Sunday, January 13, 2008

Jim Butcher

Storm Front
by Jim Butcher
Recommended Age: 14+

Here is Book One of the Dresden Files, a series of fairly clean (though somewhat violent) adult novels that blur the line between sci-fi/fantasy and mystery. Now also a TV series on the Sci Fi channel, the Dresden Files are the adventures of a wizard named Harry...Harry Dresden, that is. He lives in Chicago and scrapes a meagre living as a private investigator with a paranormal twist. “Lost items found...Consulting. Advice...No Love Potions, Endless Purses, or Other Entertainment,” says his business card. Most of his business comes from consulting with the Chicago Police Department’s “Special Investigations” unit and its pretty, but hard-bitten, lead detective, Karrin Murphy.

In this first Dresden File mystery, Harry has two tough cases on his hands. One comes from a paying client who is worried about her husband, a self-taught wizard who may be a danger to himself or others. The other case involves a series of grisly murders that are baffling the Chicago Police – murders so clearly magic-related that Harry himself is the obvious suspect. It’s bad enough with the police thinking so, but the White Council also suspects Harry. And with a suspended death sentence hanging over his head, any evidence that Harry has committed a magical crime will lead to swift and irreversible justice.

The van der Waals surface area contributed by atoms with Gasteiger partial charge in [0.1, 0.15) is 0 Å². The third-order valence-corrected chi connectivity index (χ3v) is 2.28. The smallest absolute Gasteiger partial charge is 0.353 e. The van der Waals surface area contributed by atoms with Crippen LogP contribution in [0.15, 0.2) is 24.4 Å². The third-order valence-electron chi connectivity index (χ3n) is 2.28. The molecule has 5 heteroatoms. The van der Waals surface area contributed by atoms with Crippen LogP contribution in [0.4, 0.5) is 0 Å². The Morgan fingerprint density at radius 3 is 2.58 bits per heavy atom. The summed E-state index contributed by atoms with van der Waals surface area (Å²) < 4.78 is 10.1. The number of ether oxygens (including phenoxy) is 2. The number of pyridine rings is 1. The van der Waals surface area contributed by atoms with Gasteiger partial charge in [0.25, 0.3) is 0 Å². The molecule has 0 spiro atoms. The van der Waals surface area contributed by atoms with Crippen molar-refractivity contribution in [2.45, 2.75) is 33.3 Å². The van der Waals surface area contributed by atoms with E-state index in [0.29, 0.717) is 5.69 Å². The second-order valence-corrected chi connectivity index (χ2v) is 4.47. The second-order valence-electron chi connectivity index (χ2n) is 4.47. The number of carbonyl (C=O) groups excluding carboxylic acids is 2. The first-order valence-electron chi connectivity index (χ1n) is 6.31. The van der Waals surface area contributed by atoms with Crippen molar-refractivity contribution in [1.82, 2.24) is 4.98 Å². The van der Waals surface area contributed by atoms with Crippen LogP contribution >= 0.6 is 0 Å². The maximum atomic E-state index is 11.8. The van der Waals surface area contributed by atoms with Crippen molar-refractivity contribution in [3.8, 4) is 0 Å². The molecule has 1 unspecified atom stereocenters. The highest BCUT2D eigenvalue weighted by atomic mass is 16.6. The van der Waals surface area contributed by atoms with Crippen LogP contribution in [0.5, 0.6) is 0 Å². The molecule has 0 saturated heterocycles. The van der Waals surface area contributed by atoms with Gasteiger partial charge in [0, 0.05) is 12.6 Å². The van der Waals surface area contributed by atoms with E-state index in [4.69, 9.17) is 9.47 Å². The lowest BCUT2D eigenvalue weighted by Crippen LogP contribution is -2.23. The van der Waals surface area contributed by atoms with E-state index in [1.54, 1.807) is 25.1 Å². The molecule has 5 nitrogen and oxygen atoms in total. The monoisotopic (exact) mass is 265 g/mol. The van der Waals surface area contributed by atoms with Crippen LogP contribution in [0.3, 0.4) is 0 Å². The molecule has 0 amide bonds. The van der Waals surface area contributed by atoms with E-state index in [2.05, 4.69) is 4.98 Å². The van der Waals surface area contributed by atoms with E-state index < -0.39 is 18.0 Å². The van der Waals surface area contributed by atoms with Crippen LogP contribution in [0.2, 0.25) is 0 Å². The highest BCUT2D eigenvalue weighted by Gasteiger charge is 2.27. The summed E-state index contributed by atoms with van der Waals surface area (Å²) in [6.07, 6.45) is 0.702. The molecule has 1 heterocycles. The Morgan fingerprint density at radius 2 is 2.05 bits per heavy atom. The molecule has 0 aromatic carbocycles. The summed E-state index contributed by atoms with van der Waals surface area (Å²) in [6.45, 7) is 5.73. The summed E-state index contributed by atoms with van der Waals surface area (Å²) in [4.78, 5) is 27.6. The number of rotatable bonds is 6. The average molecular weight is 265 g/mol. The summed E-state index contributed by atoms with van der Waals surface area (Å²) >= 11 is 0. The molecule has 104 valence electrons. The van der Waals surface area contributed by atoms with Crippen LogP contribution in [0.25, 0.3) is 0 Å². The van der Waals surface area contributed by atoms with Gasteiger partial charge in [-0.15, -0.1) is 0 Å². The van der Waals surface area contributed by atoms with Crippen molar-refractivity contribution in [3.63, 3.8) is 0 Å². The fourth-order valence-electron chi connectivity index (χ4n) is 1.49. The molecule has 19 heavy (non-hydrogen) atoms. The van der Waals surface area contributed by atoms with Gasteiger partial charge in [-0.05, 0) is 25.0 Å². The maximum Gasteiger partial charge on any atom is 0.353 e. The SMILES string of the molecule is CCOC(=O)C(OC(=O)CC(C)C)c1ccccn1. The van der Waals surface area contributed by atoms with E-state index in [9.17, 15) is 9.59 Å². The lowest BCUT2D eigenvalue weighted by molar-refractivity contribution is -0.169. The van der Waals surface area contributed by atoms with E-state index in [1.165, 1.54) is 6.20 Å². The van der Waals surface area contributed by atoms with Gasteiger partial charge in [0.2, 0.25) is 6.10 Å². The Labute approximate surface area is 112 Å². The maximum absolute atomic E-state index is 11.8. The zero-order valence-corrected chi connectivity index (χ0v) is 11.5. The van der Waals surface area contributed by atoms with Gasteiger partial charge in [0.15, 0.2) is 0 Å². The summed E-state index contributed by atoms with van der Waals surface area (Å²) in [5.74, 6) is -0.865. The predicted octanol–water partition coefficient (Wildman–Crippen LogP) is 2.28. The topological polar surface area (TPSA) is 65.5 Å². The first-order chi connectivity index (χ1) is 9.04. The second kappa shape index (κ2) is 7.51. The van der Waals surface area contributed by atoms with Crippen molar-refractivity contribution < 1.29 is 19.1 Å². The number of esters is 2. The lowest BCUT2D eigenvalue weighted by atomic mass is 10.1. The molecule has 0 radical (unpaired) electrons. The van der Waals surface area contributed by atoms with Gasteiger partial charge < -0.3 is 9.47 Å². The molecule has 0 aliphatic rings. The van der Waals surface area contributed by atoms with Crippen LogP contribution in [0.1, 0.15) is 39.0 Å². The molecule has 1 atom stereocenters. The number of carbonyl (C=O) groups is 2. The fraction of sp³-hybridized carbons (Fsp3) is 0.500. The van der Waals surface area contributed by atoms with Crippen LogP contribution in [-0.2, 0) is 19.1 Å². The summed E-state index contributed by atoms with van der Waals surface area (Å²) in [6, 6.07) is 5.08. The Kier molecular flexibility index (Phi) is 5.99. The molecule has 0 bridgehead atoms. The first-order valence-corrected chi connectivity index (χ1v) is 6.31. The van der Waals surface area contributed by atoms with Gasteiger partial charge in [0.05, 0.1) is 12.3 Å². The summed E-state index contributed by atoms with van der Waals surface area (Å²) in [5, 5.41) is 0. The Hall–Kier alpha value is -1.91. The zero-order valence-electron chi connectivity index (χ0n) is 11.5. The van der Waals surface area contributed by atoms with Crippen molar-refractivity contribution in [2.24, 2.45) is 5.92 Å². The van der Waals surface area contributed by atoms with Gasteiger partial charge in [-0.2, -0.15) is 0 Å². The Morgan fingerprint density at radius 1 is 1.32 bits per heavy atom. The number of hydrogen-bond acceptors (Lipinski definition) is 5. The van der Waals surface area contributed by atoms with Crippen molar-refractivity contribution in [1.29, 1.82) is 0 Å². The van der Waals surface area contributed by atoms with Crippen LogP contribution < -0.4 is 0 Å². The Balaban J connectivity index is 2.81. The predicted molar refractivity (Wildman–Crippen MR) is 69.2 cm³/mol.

Storm Front is a thrilling beginning to another series full of magic, mystery, and suspense. It has an intriguing concept of magic, a troubled but compelling hero, complex layers of danger and conflict, and a lot of juicy extras, from pizza-loving fairies to a beautiful vampire madam. It has giant rampaging scorpions, evil wizards and their forbidden minions, a drug-related gang war, a smart-mouthed talking skull, and a hot date that totally goes to hell.

Yes, there is some occult content in this story, such as the summoning of spirits. You’ll have to choose for yourself whether this is done, or can be done, in an acceptable way. Why not read the first book in the series before you decide?

Fool Moon
by Jim Butcher
Recommended Age: 16+

Book Two of the Dresden Files continues the creepy, funny, and increasingly sexy adventures of Chicago’s only wizard private detective, Harry Dresden. When dead bodies start turning up, seemingly mauled by a wolf-like creature, Dresden digs into werewolf lore. But even after figuring out what kinds of werewolves exist, the clues don’t add up. Soon Dresden is confronted by various kinds of werewolves and lycanthropes, ranging from a gang of shape-changing young do-gooders, to a bad-doing gang of bloodthirsty lunatics, all the way to deadly monsters touched by another world. By the time he has worked out who is really behind the murders, Dresden himself becomes a suspect, and he and his friends are lured into a trap from which there may be no escape.